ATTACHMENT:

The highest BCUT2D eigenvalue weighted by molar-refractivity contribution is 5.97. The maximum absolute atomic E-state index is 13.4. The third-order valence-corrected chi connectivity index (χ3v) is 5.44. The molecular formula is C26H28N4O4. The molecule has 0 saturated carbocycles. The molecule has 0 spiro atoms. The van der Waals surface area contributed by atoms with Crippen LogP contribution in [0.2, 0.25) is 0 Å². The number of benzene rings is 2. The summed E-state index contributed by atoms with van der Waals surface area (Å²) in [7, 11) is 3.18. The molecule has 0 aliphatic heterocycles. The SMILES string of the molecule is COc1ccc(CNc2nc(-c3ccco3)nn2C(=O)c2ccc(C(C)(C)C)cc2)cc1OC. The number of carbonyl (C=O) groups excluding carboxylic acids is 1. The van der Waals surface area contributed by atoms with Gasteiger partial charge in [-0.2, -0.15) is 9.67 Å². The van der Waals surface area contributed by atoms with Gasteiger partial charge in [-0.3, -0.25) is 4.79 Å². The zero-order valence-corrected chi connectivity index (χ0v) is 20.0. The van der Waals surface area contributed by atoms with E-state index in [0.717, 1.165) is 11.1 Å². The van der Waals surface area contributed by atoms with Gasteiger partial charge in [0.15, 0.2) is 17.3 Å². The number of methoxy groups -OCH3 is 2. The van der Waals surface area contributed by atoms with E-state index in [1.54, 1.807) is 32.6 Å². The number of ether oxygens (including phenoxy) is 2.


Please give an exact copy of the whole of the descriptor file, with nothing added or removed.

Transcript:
The highest BCUT2D eigenvalue weighted by molar-refractivity contribution is 5.97. The maximum absolute atomic E-state index is 13.4. The third-order valence-corrected chi connectivity index (χ3v) is 5.44. The molecular formula is C26H28N4O4. The molecule has 0 saturated carbocycles. The molecule has 0 spiro atoms. The van der Waals surface area contributed by atoms with Crippen LogP contribution in [0.2, 0.25) is 0 Å². The number of benzene rings is 2. The summed E-state index contributed by atoms with van der Waals surface area (Å²) in [7, 11) is 3.18. The molecule has 0 aliphatic heterocycles. The SMILES string of the molecule is COc1ccc(CNc2nc(-c3ccco3)nn2C(=O)c2ccc(C(C)(C)C)cc2)cc1OC. The number of carbonyl (C=O) groups excluding carboxylic acids is 1. The van der Waals surface area contributed by atoms with Gasteiger partial charge in [-0.2, -0.15) is 9.67 Å². The van der Waals surface area contributed by atoms with Gasteiger partial charge in [-0.3, -0.25) is 4.79 Å². The zero-order valence-corrected chi connectivity index (χ0v) is 20.0. The van der Waals surface area contributed by atoms with E-state index in [0.717, 1.165) is 11.1 Å². The van der Waals surface area contributed by atoms with Gasteiger partial charge in [0.15, 0.2) is 17.3 Å². The number of methoxy groups -OCH3 is 2. The van der Waals surface area contributed by atoms with E-state index in [1.54, 1.807) is 32.6 Å². The number of ether oxygens (including phenoxy) is 2.